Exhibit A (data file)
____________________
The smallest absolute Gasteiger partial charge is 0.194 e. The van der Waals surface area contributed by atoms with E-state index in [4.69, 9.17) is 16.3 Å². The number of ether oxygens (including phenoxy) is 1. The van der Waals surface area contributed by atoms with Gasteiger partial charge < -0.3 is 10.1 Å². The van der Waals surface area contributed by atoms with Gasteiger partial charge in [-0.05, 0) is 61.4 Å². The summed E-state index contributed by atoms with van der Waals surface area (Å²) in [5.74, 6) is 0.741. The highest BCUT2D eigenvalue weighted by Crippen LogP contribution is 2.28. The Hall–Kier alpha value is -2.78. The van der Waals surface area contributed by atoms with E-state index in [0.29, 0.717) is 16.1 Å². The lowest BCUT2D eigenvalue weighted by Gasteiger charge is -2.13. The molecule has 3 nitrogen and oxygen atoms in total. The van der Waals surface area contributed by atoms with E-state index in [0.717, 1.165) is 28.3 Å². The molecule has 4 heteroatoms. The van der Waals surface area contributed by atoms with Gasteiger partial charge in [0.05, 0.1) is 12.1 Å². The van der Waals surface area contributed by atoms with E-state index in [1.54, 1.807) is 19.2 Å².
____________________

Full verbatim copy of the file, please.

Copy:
The smallest absolute Gasteiger partial charge is 0.194 e. The van der Waals surface area contributed by atoms with E-state index in [4.69, 9.17) is 16.3 Å². The number of ether oxygens (including phenoxy) is 1. The van der Waals surface area contributed by atoms with Gasteiger partial charge < -0.3 is 10.1 Å². The van der Waals surface area contributed by atoms with Gasteiger partial charge in [-0.05, 0) is 61.4 Å². The summed E-state index contributed by atoms with van der Waals surface area (Å²) in [5.74, 6) is 0.741. The highest BCUT2D eigenvalue weighted by Crippen LogP contribution is 2.28. The Hall–Kier alpha value is -2.78. The van der Waals surface area contributed by atoms with E-state index in [0.29, 0.717) is 16.1 Å². The lowest BCUT2D eigenvalue weighted by Gasteiger charge is -2.13. The molecule has 3 nitrogen and oxygen atoms in total. The van der Waals surface area contributed by atoms with E-state index in [0.717, 1.165) is 28.3 Å². The molecule has 4 heteroatoms. The van der Waals surface area contributed by atoms with Gasteiger partial charge in [0.05, 0.1) is 12.1 Å². The van der Waals surface area contributed by atoms with E-state index in [1.54, 1.807) is 19.2 Å².